The city of Mission is ordered to turn over all information regarding a man who died after he fatally shot Cpl. Jose Luis Espericueta on June 20, 2019.
State District Judge Fernando Mancias ruled in favor of Juan Carlos Chapa Jr.’s family who, on Oct. 5, filed a petition against the city and Hidalgo County District Attorney Ricardo Rodriguez in an effort to get them to turn over information they requested about what occurred that day.
Rodriguez was later dismissed from the case.
The family initially requested information from the city through a request under the Texas Public Information Act on Aug. 10.
The information they sought included the autopsy report, toxicology report, ballistics report, medical notes and reports, ambulance reports and notes, investigative reports, recordings made by the public, photos and other recordings made by the Mission police department, and recordings from security cameras at the Mission Bell RV Park/Resort where the shooting took place.
The city responded Aug. 25, stating they were seeking an opinion from the Texas Attorney General’s office on whether the information can be withheld.
In seeking that opinion, the city cited three exemptions to the Texas Public Information Act, including that the information requested details the detection, investigation or prosecution of a crime; that the information is highly intimate or embarrassing; and that the information includes a private citizen’s vehicle title or registration and dates of birth.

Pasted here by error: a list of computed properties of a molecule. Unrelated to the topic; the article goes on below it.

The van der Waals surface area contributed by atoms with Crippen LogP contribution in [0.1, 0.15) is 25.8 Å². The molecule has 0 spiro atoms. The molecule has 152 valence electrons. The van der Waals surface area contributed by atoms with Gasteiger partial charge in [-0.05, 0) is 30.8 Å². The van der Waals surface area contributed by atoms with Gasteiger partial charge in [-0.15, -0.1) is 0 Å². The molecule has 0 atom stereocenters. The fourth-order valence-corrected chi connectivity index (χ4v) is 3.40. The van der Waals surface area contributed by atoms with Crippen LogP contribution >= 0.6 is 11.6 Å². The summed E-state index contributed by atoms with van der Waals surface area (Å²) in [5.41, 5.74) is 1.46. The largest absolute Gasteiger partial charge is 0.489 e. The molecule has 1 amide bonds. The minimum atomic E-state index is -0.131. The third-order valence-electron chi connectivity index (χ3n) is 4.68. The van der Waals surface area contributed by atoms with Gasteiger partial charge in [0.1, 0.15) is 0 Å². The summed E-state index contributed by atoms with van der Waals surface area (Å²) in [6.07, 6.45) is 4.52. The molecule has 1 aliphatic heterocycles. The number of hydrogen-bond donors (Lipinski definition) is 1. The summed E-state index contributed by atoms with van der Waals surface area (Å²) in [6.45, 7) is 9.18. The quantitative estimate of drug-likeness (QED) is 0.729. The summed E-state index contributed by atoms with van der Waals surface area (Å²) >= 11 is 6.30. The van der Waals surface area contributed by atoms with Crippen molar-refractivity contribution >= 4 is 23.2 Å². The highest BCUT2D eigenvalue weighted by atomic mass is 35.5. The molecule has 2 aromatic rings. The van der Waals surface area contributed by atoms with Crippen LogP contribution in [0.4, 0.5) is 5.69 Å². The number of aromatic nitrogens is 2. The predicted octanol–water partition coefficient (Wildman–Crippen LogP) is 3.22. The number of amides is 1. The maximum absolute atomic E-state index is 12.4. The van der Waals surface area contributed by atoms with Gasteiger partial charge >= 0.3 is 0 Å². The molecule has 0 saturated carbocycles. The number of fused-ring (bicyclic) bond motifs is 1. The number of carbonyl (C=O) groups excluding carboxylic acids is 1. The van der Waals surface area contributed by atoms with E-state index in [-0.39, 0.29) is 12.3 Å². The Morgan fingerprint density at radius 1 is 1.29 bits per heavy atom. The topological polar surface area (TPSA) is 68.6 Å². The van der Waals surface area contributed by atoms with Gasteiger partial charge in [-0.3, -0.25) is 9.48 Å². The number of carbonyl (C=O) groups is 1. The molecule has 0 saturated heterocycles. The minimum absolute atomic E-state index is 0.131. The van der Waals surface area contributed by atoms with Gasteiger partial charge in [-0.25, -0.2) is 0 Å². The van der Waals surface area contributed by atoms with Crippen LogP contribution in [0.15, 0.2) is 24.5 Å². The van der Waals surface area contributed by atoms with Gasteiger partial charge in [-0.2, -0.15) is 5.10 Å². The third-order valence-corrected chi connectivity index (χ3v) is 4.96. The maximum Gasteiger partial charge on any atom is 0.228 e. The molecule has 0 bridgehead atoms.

The Texas Attorney General has since issued an opinion siding with the city of Mission.
During a hearing Friday, the family’s attorney, Horacio Peña, argued that the exemption regarding the investigation, detection or prosecution of a crime is not valid because Chapa was dead.
He also argued that nothing in the evidence is highly embarrassing and that the city could simply redact the private information, such as the vehicle title or registration and dates of birth.
It clearly appears that no information regarding this matter will ever result in a conviction or a deferred adjudication sentence,” Mancias wrote in his order granting the family’s request.
When asked on Wednesday if the city would appeal the ruling, they responded that “all options are being considered, including appeal.